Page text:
HomeCar CultureLifestylePackard women (one was first female FBI agent) featured in museum presentation

Packard women (one was first female FBI agent) featured in museum presentation


The stories of James Ward Packard and his brother, William, may be very familiar to the car-collecting community, but did you know that their sister, Alaska, was the first female FBI agent?

Packard museum seminar features first female FBI agent | ClassicCars
Alaska Packard was the nation’s first female FBI agent

Saturday, beginning at noon, the National Packard Museum in Warren, Ohio, presents “The Packard Women” as part of its “Coffee & Donut” educational seminar series. At the seminar, Cindee Mines, president of the Trumbull County Historical Society and a former Packard museum board member, will tell the story of the Packard women.

“Many books have been written about W.D. and J.W. Packard, but the stories of their mother, sisters, and wives remain largely untold,” the museum said in its announcement of the lecture.

“The Packard women were trailblazers in their own right. Their mother Mary Doud Packard was a suffragette and business woman who ran the family’s hotel business. Their sister Alaska served as Packard Electric’s plant superintendent and later became the first female FBI agent! Elizabeth Gillmer attended medical school prior to her marriage to W.D. Packard.”

Visit the museum’s website for additional information.

Special events this weekend

The Seal Cove Auto Museum in Maine stages its Brass Club Speakeasy party Saturday from 7 p.m. until 11 p.m.

It’s “Hoods-Up” weekend at the Newport Car Museum in Rhode Island, where the engines of all 60+ cars will be exposed Saturday and Sunday from 10 a.m. until 4 p.m.

The inaugural Philly NNL model car show takes place Saturday from 9 a.m until 2 p.m. at the Simeone Foundation Automotive Museum in Philadelphia. “The Golden Age of Sports Car Racing: 1950-1970” will be the theme for the show of model cars. Also featured will be “Land of the Rising Sun” with a special display of Japanese car models.

Also Saturday at the Simeone, Demo Day will feature a pair of Ford GT40 1966 Le Mans racers.

Saturday evening, the Simeone hosts the 21st annual Fur Ball, a fund-raiser for the Morris Animal Refuge.

Saturday at 2 p.m., the Auburn Cord Duesenberg Museum in northeastern Indiana offers the third installment of its Dynamic Designer series with collections manager Sam Grate discussing coachbuilding and custom car designs of the 1930s.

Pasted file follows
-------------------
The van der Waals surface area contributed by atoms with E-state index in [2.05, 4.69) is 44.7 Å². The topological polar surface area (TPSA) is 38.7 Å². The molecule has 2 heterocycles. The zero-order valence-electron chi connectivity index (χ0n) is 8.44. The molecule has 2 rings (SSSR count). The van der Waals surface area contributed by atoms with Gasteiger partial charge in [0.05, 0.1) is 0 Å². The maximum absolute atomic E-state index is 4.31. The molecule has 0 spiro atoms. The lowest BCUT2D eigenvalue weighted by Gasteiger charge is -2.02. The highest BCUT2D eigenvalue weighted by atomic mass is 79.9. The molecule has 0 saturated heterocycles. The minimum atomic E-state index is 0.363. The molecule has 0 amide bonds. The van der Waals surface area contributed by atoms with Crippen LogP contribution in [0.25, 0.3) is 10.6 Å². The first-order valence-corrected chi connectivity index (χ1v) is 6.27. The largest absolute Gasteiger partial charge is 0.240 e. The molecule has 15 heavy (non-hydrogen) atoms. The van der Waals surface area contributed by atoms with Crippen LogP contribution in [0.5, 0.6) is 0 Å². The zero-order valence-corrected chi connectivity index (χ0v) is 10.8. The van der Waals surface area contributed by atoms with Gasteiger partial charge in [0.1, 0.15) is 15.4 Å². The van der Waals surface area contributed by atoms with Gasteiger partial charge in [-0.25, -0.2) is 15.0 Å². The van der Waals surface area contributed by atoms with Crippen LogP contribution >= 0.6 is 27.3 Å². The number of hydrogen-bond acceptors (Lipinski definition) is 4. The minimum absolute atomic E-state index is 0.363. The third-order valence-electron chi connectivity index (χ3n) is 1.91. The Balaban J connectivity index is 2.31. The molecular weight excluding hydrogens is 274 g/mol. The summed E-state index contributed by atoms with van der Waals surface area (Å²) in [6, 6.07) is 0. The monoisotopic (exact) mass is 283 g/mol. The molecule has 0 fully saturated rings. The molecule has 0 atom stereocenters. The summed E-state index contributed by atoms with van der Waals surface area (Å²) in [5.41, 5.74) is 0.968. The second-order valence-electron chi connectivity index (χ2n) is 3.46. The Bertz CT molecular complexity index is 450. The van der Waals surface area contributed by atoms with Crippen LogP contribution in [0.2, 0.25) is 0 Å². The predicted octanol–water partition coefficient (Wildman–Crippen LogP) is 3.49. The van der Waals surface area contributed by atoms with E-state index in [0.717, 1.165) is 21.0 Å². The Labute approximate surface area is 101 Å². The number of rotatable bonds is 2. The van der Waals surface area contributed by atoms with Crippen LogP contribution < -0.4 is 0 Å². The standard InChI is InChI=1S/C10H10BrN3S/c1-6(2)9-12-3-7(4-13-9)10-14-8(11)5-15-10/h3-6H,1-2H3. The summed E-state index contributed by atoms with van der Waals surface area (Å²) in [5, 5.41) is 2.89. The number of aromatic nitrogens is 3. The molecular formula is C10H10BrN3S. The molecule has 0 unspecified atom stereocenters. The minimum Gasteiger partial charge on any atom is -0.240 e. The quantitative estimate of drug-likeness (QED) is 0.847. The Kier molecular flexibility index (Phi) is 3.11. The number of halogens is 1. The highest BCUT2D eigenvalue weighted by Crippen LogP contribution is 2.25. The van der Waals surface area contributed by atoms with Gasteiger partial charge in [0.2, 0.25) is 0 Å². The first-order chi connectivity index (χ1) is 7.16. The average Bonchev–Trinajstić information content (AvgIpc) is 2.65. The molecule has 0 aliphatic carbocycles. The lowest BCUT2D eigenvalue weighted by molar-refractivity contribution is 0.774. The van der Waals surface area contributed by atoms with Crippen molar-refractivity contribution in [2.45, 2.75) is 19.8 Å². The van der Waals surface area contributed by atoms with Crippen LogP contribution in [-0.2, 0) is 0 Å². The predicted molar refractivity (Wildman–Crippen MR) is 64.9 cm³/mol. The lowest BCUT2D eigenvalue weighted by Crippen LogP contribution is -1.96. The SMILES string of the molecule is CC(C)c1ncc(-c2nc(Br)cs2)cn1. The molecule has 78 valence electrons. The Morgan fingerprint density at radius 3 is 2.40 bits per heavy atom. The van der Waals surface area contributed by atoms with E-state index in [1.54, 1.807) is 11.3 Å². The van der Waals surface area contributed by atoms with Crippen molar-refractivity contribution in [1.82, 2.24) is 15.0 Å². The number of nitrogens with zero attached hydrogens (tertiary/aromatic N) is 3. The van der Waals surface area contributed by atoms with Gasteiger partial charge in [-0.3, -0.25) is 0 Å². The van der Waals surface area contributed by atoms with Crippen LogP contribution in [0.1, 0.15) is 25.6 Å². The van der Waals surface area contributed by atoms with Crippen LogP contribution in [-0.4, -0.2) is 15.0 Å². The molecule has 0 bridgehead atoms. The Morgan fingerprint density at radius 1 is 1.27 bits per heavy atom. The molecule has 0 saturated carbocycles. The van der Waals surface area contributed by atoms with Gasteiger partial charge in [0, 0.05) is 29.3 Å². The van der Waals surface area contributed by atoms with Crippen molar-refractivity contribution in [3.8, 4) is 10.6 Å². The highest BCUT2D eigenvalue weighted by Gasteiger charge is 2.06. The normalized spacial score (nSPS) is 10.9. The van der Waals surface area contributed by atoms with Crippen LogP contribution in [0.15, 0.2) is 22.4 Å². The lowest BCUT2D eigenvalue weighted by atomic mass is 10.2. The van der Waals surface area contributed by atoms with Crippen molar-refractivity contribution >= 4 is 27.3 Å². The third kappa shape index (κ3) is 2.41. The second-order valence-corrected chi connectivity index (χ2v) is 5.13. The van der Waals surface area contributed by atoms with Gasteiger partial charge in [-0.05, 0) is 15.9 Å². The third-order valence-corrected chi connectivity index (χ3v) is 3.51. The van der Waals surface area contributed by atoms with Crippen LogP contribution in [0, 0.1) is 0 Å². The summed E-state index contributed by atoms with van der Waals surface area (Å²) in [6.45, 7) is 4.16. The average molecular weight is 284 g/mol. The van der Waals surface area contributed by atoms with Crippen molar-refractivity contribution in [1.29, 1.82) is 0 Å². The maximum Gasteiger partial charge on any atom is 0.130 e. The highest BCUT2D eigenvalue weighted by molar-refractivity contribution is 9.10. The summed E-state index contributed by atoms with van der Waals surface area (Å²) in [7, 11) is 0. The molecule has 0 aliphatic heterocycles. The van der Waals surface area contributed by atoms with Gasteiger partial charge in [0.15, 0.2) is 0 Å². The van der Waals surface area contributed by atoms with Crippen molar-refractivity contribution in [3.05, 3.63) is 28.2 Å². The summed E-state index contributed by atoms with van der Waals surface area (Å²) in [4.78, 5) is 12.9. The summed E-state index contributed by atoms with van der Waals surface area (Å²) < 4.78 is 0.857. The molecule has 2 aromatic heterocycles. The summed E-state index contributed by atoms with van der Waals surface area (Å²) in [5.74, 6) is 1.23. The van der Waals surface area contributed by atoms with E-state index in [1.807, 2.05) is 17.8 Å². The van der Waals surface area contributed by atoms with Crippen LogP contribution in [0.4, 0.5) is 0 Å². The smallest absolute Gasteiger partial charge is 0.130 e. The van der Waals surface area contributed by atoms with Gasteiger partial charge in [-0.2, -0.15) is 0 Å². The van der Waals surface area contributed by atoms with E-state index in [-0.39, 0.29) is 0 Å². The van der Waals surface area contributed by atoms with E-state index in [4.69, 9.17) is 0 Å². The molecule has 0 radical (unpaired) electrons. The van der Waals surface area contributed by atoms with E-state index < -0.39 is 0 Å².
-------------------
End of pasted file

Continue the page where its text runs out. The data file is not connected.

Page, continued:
Historian Christopher Tremblay will discuss “Walt’s Pilgrimage: The Walt Disney Story with a Gilmore Connection” on Sunday at the Gilmore Car Museum in Hickory Corners, Michigan, one of the few places where you can see an actual Disney movie prop.

Vic Elford will discuss “My Racing Life with Porsche” on Saturday from 10:30 a.m. until noon as part of the Blackhawk Museum’s speaker series in Danville, California.

Mark your calendar

It may be St. Patrick’s Day that’s celebrated next weekend, but on Wednesday the Newport Car Museum in Rhode Island will offer a special showing of The Italian Job (most recent version) at 7 p.m.

Larry Edsall
Larry Edsall
A former daily newspaper sports editor, Larry Edsall spent a dozen years as an editor at AutoWeek magazine before making the transition to writing for the web and becoming the author of more than 15 automotive books. In addition to being founding editor at ClassicCars.com, Larry has written for The New York Times and The Detroit News and was an adjunct honors professor at the Walter Cronkite School of Journalism and Mass Communication at Arizona State University.


  1. When J. Edgar Hoover took over the Bureau in 1924, he inherited two female agents: Jessie B. Duckstein and Alaska P. Davidson, who both resigned within a few months as part of the Bureau’s reduction of force. But on November 6, 1924, Hoover himself changed the employment status of Lenore Houston from “special employee” in the New York office to “special agent.” She served in two other offices before resigning at the end of 1928. The next women agents weren’t hired until 1972.


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